Schools in the Temecula Valley and Murrieta Valley unified school districts continue to be among the top performing public schools in Riverside County, according to new test scores released today based on state standards.
The Riverside County Office of Education identified the following schools and districts as among Riverside County’s leading performers, according to new Academic Performance Index figures. The scores are based on standardized tests students took last spring.
Three TVUSD elementary schools, one middle school and one high school placed in the top five schools for each category countywide.
The top five elementary schools in Riverside County for the 2012 API are: TVUSD’s Alamos Elementary (951); George Washington Charter in the Desert Sands USD (927); Ysabel Barnett Elementary in the TVUSD (927); John F. Kennedy Elementary, Riverside USD (926); and TVUSD’s Crowne Hill Elementary (926).
The top five middle schools in Riverside County, according to the 2012 API, are: Western Center Academy in the Hemet USD (955); Amelia Earhart Middle, Riverside USD (906); San Jacinto Leadership Academy, San Jacinto USD (897); TVUSD’s Vail Ranch Middle School (891); and Dorothy McElhinney Middle in the Murrieta Valley USD, (889).
The top five high schools are: John F. Kennedy High, an “early college,” or “magnet” high school in the Corona-Norco USD (866); California Military Institute, Perris Union High School District (856); TVUSD’s Great Oak High School, (849); Murrieta Valley High, Murrieta Valley USD (848); and Nuview Bridge Early College High, Nuview Union (847).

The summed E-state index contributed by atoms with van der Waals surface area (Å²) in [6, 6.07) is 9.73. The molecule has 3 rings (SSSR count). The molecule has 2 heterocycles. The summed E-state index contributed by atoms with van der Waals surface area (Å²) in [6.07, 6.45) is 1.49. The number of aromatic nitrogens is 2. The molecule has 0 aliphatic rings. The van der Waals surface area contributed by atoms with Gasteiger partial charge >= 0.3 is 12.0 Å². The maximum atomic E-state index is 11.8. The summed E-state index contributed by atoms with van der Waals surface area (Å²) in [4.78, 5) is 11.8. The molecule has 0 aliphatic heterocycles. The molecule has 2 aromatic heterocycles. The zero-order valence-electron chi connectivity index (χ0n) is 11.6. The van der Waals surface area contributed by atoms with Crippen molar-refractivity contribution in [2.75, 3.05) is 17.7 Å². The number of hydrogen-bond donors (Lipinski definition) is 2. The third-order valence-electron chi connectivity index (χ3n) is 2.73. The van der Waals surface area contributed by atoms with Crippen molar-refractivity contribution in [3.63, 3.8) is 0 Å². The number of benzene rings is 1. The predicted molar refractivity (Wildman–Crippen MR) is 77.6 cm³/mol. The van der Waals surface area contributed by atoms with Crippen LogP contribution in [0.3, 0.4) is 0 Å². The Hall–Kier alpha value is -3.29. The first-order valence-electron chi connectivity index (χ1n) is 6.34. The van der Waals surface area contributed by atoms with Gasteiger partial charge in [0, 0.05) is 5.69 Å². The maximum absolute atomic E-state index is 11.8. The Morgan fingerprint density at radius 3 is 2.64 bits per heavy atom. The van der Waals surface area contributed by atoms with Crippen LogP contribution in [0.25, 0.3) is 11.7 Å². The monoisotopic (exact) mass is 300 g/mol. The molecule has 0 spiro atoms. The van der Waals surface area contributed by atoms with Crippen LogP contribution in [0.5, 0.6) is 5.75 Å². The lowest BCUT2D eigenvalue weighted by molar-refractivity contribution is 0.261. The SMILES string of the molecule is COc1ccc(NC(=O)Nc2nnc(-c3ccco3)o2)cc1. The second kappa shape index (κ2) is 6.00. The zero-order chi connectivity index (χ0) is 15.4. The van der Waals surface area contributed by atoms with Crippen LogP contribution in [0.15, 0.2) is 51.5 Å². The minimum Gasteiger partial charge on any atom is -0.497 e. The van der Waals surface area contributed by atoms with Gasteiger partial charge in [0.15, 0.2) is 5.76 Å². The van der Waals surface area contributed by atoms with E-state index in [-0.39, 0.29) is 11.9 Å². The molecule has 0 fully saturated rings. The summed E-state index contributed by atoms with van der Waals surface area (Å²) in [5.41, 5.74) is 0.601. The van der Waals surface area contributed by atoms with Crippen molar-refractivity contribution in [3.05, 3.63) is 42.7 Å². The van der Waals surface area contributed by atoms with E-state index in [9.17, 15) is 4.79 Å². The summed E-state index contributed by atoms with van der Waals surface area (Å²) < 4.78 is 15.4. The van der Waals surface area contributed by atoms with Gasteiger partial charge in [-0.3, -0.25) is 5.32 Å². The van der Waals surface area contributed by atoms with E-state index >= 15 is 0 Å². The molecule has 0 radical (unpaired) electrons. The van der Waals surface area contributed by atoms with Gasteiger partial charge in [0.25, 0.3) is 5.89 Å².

Murrieta Valley High’s API was up 15 points from the prior year, but Great Oak’s 2012 score actually dipped 4 points, from 853 in 2011.
“We’re very pleased that Murrieta Valley made that list and a few points behind are Murrieta Mesa and Vista Murrieta,” said Guy Romero, Assistant Superintendent of Educational Services for Murrieta Valley USD.
Vista Murrieta’s 2012 API was 837 and Murrieta Mesa’s is 818, Romero said, adding that all the Murrieta middle school API scores exceeded 800 as well. As for the elementary schools, Cole Canyon leads with a new API of 913 and Alta Murrieta’s is 912. The rest of the Murrieta elementary schools scored well over the state’s goal, between 843 and 897, Romero said.
Romero said he is glad to see that more students are proficient across grade levels and across schools. District-wide, about 70 percent of students are proficient in English Language Arts and math, slightly higher than the county and state averages. He cautioned, however, that continued steeper budget cuts in schools could change that moving forward.
“All of these test scores are reflective of test scores where class sizes were lower and there were few combination classes,” Romero said.
This year, Murrieta classes are bigger, there are many more combination classes and more teachers are teaching a new grade level for the first time due to staffing shuffles.
“We have concern about this year. We’re hoping it doesn’t cause too much of an issue. Schools have been doing everything (they) can to keep the cuts out of the classes.”
In the TVUSD, all but four schools posted higher scores than the previous year and the point losses for three of those were only 1-4 points (Keegan Academy’s score declined by 24 points).